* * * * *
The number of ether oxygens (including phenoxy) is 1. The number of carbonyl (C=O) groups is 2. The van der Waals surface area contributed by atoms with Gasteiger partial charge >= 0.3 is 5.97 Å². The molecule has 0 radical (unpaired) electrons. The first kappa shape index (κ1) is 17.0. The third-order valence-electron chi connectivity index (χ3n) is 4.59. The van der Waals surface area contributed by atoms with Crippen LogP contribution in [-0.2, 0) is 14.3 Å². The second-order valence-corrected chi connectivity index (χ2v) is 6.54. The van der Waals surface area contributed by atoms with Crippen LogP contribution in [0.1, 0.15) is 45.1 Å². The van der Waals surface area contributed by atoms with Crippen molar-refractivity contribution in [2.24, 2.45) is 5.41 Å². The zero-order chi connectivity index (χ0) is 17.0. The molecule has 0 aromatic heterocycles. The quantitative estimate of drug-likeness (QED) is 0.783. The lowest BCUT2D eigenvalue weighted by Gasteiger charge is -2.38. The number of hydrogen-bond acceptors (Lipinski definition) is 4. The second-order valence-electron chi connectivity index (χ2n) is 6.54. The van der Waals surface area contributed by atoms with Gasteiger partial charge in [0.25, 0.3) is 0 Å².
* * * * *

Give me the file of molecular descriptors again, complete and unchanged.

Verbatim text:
The number of ether oxygens (including phenoxy) is 1. The number of carbonyl (C=O) groups is 2. The van der Waals surface area contributed by atoms with Gasteiger partial charge >= 0.3 is 5.97 Å². The molecule has 0 radical (unpaired) electrons. The first kappa shape index (κ1) is 17.0. The third-order valence-electron chi connectivity index (χ3n) is 4.59. The van der Waals surface area contributed by atoms with Crippen LogP contribution in [-0.2, 0) is 14.3 Å². The second-order valence-corrected chi connectivity index (χ2v) is 6.54. The van der Waals surface area contributed by atoms with Crippen LogP contribution in [0.1, 0.15) is 45.1 Å². The van der Waals surface area contributed by atoms with Crippen molar-refractivity contribution in [2.24, 2.45) is 5.41 Å². The zero-order chi connectivity index (χ0) is 17.0. The molecule has 0 aromatic heterocycles. The quantitative estimate of drug-likeness (QED) is 0.783. The lowest BCUT2D eigenvalue weighted by Gasteiger charge is -2.38. The number of hydrogen-bond acceptors (Lipinski definition) is 4. The second-order valence-electron chi connectivity index (χ2n) is 6.54. The van der Waals surface area contributed by atoms with Gasteiger partial charge in [0.25, 0.3) is 0 Å².